Published: June 6, 2013
WASHINGTON — With the Senate beginning debate next week on an ambitious bill to overhaul the immigration system, Republicans in the House moved this week to set a tougher tone on the issue and to stake out their own course on legislation.
Late Wednesday, a bipartisan group of representatives who had been meeting to write a broad immigration bill announced they had completed their negotiations. But a prominent Republican in the group, Raúl Labrador of Idaho, said he was leaving. Mr. Labrador said that he disagreed with the other lawmakers over health care provisions for illegal immigrants who would gain legal status under the measure.
“I have the firm position the U.S. taxpayer should not be liable for the health care of people who are here illegally, who are going to become legal under any of these processes,” Mr. Labrador said in an interview on Thursday. “So I don’t think we could ever come to an agreement on that, so I just decided I’d better work on my own legislation.”
Other members of the group, both Republicans and Democrats, were frustrated by Mr. Labrador’s departure in the final hours of the negotiations, after the group had reached agreement on many thorny issues, including a path to legal status for 11 million immigrants here illegally. Lawmakers from both parties had been counting on Mr. Labrador, a Latino who is aligned with the Tea Party and was formerly an immigration lawyer, to help sell the bill to skeptical conservative Republicans, aides said.
Mr. Labrador’s health care proposal would have required immigrants who gained legal status under the bill to buy private health insurance or pay any health care costs they incurred — even emergency care — or else they would face deportation, House aides said. Democrats in the group worried that such terms would have dissuaded immigrants who could not afford health insurance from seeking treatment at a hospital, since that might have put them at risk of deportation.
Mr. Labrador’s proposal would not have allowed any government funds to be used to assist the immigrants, although he would have permitted them to continue on the path to legal status if they at least made a good-faith effort to repay their hospital bills. Both Republicans and Democrats in the group agreed that immigrants gaining legal status would not receive any subsidies under President Obama’s health care law, nor would they be eligible for any other federal low-income health care assistance.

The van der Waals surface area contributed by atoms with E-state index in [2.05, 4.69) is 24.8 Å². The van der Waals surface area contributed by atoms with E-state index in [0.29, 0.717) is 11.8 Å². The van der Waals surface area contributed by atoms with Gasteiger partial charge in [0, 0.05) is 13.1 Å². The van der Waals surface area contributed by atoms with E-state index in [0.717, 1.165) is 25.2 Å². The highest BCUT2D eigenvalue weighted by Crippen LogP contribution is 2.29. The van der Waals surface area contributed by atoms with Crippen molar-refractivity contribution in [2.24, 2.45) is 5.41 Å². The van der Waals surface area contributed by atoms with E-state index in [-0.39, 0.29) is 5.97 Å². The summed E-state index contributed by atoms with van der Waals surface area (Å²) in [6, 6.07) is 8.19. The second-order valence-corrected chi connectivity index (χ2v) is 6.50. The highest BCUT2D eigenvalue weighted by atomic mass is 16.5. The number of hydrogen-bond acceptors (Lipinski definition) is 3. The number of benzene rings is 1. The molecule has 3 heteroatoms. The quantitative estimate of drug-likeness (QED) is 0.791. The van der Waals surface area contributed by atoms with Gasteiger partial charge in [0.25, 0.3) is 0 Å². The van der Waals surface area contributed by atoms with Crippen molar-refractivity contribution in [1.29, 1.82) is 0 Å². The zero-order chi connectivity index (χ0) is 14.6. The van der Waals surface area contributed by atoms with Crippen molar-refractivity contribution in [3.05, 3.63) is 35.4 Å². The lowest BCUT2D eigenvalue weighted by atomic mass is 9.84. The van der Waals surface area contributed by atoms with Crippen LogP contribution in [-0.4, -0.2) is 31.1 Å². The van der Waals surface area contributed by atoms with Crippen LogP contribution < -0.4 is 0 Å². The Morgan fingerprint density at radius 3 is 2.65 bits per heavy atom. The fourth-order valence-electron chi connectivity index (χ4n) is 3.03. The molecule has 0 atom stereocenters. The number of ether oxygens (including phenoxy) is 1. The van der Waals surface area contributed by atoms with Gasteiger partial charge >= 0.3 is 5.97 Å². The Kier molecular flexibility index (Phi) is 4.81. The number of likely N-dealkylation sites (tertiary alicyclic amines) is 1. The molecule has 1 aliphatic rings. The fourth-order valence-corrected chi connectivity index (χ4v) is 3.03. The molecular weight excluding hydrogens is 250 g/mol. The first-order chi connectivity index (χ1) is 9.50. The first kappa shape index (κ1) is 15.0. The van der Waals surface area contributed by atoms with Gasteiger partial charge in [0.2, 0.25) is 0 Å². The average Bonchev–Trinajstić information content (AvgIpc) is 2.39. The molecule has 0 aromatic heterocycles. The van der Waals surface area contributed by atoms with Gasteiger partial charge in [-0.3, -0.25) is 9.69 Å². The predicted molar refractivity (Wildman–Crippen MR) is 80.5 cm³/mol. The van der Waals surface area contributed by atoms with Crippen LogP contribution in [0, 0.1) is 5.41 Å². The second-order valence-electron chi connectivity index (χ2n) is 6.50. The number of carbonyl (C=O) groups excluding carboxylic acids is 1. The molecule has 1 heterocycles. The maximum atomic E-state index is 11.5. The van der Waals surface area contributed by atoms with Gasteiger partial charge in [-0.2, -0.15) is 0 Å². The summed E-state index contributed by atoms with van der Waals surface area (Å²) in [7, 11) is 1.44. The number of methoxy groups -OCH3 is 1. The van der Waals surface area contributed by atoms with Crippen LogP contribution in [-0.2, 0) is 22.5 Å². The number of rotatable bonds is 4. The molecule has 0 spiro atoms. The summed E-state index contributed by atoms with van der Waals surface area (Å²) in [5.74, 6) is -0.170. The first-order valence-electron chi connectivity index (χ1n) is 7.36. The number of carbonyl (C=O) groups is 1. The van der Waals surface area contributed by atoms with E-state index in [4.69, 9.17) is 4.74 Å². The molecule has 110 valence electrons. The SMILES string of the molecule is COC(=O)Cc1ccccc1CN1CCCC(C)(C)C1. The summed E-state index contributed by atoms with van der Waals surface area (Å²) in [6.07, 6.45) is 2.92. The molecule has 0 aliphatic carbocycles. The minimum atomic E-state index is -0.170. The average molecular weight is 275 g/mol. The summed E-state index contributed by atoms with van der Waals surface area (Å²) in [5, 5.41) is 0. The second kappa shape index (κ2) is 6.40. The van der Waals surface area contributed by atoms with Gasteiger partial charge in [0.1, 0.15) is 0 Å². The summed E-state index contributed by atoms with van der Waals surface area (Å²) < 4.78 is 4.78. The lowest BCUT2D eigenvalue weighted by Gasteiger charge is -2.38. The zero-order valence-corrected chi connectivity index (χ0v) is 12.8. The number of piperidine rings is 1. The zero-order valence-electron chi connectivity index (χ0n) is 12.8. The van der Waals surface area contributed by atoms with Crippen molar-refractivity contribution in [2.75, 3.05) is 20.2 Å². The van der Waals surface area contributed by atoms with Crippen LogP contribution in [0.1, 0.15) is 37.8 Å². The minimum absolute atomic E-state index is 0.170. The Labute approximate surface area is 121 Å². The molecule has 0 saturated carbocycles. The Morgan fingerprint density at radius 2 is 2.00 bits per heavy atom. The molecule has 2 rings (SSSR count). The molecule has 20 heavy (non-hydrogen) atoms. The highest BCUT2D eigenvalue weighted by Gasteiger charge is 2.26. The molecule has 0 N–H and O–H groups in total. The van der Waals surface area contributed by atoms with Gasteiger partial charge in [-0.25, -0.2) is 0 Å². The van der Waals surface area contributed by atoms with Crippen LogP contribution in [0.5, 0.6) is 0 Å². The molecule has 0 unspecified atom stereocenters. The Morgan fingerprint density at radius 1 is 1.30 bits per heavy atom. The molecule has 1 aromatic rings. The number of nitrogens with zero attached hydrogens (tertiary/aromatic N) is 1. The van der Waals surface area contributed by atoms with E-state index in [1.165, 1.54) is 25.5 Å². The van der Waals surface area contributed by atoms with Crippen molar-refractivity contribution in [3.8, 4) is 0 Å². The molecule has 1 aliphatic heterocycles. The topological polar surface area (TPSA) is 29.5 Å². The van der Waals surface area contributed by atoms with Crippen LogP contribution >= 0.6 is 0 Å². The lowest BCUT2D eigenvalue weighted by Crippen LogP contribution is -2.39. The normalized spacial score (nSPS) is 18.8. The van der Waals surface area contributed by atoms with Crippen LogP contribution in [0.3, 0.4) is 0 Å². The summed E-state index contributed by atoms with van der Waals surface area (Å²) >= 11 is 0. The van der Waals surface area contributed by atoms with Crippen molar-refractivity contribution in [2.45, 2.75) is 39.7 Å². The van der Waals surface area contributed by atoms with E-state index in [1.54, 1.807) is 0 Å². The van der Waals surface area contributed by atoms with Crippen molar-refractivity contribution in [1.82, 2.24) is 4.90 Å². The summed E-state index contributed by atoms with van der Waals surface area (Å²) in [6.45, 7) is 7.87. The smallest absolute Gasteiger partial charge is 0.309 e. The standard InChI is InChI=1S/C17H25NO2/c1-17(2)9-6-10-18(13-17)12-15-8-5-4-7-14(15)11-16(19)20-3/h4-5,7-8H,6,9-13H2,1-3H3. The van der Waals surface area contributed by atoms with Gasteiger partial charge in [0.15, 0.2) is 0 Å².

“My decision yesterday doesn’t change my support for immigration reform,” Mr. Labrador said. “We just have to do it right.” He said he would pursue a “step-by-step approach,” probably opting for more than one bill rather than trying to wrap the whole complex overhaul into one measure, as the Senate has done. The remaining bipartisan House group said it would introduce its broad bill in coming weeks.
Mr. Labrador’s move offered a new option to Speaker John A. Boehner, Republican of Ohio, who has pressed the bipartisan group to finish its work but also encouraged the chairman of the House Judiciary Committee, Robert W. Goodlatte, Republican of Virginia, to prepare a series of bills addressing separate parts of the dysfunctional immigration system. On Thursday, Mr. Goodlatte introduced the latest of those bills, a measure to toughen enforcement away from the borders.
But House Republicans also sent a strong signal on Thursday that they are inclined to take a much harder line on immigration than the Senate and the White House are advocating. In a vote of 224 to 201 along stark party lines, the House adopted an amendment by Representative Steve King, an Iowa Republican and immigration hawk, to a spending bill for the Department of Homeland Security. The amendment would shut down a program, initiated by President Obama as an executive action without approval from Congress, that has granted reprieves from deportation to more than 290,000 young unauthorized immigrants who came here as children.
“My amendment blocks many of the provisions that are mirrored in the Senate’s bill,” Mr. King said. “If this position holds, no amnesty will reach the president’s desk.”
The deportation deferral program is very popular with Latinos, and the amendment drew cries of outrage from young immigrants’ groups. Its passage was largely symbolic, since it has no chance of passing the Senate.
But the White House, which has been largely quiet during the Congressional debate so far, weighed in. Jay Carney, the spokesman, said the amendment “runs contrary to our most deeply held values as Americans.” He said the amendment would treat young immigrants as if they were criminals. “It’s wrong. It’s not who we are. And it will not become law,” Mr. Carney said.
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